Electronic Personhood for Bots
As they say, it’s nothing unless you have it on paper, and amid global buzz on the implications of advanced artificial intelligence and robots ushering in a new kind of industrial revolution, members of the European Parliament have now called for relevant legislation to be put in place.
Yesterday, the parliament's legal affairs committee voted 17-2, with two abstentions, to pass a report written in May: Motion for a European Parliament Resolution with recommendations to the Commission on Civil Law Rules on Robotics. Next month, the full house of the European Parliament will vote on the draft proposals, which will need to be approved by an absolute majority.
The report recognizes that the world as we know it is on the cusp of fundamentally changing, noting that the sophistication of today’s technology will “leave no stratum of society untouched.” To that end, legislation that will ensure societal stability and the safety of humans is necessary.
“A growing number of areas of our daily lives are increasingly affected by robotics,” said the report’s author, Luxembourgish MEP Mady Delvaux. “In order to address this reality and to ensure that robots are and will remain in the service of humans, we urgently need to create a robust European legal framework.”
Among the more striking propositions the paper cites are:
- Creating a legal status for robots that will dub them as “electronic persons,” implying that machines will have legal rights and obligations to fulfill. This means that robots will have to take responsibility for decisions they make, especially if they have autonomy.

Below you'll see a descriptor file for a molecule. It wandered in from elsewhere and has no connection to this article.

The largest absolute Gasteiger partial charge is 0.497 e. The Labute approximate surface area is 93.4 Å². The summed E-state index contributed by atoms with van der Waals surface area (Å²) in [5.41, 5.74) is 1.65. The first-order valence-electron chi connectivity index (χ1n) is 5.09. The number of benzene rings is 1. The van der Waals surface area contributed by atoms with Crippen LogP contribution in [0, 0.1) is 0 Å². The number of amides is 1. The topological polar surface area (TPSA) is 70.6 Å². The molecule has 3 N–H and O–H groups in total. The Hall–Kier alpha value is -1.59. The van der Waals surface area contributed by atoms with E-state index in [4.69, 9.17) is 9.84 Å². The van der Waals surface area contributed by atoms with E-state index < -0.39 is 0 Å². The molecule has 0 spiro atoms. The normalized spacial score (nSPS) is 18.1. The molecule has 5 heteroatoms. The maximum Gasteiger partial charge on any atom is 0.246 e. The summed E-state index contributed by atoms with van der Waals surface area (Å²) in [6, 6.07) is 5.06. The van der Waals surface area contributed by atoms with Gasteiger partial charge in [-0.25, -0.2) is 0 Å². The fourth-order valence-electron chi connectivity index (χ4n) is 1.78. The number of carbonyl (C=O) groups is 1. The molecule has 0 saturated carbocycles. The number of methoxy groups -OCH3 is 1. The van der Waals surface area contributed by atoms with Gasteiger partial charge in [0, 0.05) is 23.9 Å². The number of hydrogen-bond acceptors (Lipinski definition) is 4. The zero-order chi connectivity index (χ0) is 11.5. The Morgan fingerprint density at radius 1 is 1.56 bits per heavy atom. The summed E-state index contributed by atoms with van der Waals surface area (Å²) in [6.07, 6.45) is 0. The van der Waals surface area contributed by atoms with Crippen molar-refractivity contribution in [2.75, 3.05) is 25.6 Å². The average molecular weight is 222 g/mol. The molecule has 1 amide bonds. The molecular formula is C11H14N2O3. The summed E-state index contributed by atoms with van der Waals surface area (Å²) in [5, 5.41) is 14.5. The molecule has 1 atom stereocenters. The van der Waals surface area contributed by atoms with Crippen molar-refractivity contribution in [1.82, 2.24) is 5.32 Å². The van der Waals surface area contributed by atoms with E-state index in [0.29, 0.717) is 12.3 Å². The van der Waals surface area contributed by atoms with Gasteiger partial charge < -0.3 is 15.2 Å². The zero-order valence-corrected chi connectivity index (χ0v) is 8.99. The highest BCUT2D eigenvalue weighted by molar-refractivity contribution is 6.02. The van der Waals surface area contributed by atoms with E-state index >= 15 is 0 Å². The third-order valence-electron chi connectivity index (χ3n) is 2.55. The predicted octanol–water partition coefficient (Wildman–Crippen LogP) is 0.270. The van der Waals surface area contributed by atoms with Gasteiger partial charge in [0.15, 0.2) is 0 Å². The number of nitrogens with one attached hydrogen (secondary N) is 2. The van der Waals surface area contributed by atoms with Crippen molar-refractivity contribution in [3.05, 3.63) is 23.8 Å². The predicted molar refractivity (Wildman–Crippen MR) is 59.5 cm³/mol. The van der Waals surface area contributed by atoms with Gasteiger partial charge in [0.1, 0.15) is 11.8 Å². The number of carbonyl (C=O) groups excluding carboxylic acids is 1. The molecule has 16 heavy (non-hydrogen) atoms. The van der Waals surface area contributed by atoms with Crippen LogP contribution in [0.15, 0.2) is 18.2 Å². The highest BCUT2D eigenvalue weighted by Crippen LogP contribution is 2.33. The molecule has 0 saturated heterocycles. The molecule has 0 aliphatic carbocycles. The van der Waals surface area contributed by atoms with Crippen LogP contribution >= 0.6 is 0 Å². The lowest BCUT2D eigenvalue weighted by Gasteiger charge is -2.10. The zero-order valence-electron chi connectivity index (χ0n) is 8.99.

- A kill switch for all robots that would shut down all functions if necessary.
- Restrictions on robots to ensure they obey all commands unless those commands would force them to physically do harm to humans or themselves through action or inaction.
Apart from ensuring human survival in the event of a mutinous, Terminator-like scenario, the report also explores legislation for things that may be indirectly affected by robots.
The report's authors point out that while robots and AI may usher in “virtually unbounded prosperity” by automating various industries, this will have a significant effect on employment. In fact, we already have one of the biggest manufacturing companies in China shifting to automated labor and displacing countless human employees. They suggest that the implementation of a universal basic income could be a way to offset this unemployment.
The report also tackles the sensitive issues of human privacy, given that machines can easily be built to include recording devices, and dignity, as many could assume care positions. It also suggests that a robot's legal liability may need to be proportionate to its level of autonomy and "education," with the owners of robots with longer training periods held more responsible for those robots' actions.
A big part of the responsibility also rests on the designers behind these sophisticated machines, with the report suggesting more careful monitoring and transparency. This can be done by providing access to source codes and registration of machines. The authors even suggest forming an ethics committee, where creators might be required to present their designs before they build them.
By and large, highly intelligent robots today are regarded with novel curiosity more than they are recognized as a threat. But many technological experts and economists believe that given the rate of technological advancement in this field, robots overtaking every aspect of life as we know it is a reality that we may soon face. Members of the European Parliament certainly can’t be blamed for making an effort to set things in motion now to prepare for a perhaps inevitable future.
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